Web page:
Hmm, I guess it’s kinda like this blog. Someone presents an idea to think about and then some more people bat the idea around and try to make sense of it. And then we all go home and live our lives hoping to be a little more enlightened.

  29. #29 Joe
    December 2, 2007

    You mention that if you had your way, “people would find less solidarity in religion and more solidarity in art. The ballet or play or rock concert would be our church.”But art does not substitute for religion. Being cultured does not guarentee one has high moral values. Neither does religion. But religion has us look at our own behavior and recommends ways to improve. The stories do get repeated ad nauseum, perhaps because we often forget their meaning and need to revisit them. My point is, religion has value because it directly teaches morality. Art is wonderful, but doesn’t function the same way religion does, and is not a “better” type of religion.

  30. #30 peggy
    December 2, 2007

    Amybuild’s description of her church reminds me of the churches I saw in Sweden. Tiny, simple, often with little wooden ships hung from the ceiling, and always with windows looking out on the world. They were built as havens in a sometimes hostile world, rather than as temples of worship, and definitely served to bring isolated people together. As she points out, kind of like this blog.
    To Joe I would say that religion has not cornered the market on having us “look at our own behavior” etc. Art can do that as well. Religion certainly has value for its followers, but it is not the only direct teacher of morality. And probably not the best one.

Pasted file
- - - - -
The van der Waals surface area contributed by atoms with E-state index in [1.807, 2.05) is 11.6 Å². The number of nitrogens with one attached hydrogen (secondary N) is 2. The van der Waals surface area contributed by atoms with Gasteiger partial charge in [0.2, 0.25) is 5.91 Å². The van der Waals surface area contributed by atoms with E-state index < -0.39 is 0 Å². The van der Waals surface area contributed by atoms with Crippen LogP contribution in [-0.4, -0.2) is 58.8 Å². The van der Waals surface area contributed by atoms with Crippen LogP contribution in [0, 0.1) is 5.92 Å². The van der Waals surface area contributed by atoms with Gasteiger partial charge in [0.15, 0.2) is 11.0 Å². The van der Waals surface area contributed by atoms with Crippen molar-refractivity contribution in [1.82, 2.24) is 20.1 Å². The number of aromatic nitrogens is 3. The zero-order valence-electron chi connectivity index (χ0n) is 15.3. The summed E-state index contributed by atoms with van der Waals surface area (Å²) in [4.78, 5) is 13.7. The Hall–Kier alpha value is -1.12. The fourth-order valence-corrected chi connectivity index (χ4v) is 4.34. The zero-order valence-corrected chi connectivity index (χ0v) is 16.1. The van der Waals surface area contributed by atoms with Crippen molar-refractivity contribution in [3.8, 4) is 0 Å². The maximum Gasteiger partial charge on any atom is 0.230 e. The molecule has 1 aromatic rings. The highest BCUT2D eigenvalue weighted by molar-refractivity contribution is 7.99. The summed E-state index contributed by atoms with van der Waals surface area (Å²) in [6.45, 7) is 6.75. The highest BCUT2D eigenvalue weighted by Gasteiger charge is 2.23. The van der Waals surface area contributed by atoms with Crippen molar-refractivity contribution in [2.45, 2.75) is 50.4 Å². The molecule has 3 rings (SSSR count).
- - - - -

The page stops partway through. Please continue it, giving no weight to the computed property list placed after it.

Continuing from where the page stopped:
31. #31 Maywa
    December 2, 2007

    For anyone interested, one of the most thoughtful treatments of this subject I’ve yet come across was written a few years ago: “Skeptics and True Believers” by former Boston Globe science writer–and now blogger–Chet Raymo.

  32. #32 Alan
    December 3, 2007

    Friendly pendantic note to Jonah: It’s called the book of Revelation, no “s.” In Greek it is called Apokalyptos.
    While identifying with the viewpoints of a number of posters in these comments, I note that some of them seem to be rather categorical in rejecting the validity of religion. If you haven’t experienced it from the inside, you really don’t “know” in the truest sense. I would venture that many, many churchgoes don’t take their church’s bedrock teachings literally or even seriously to the extent that they contain fantastic claims. People need to belong and be sustained. A rock concert cannot deliver that. People need to feel a part of a greater narrative as they search for meaning, and religious identity provides tradition and continuity.

  33. #33 peggy
    December 3, 2007

    Alan,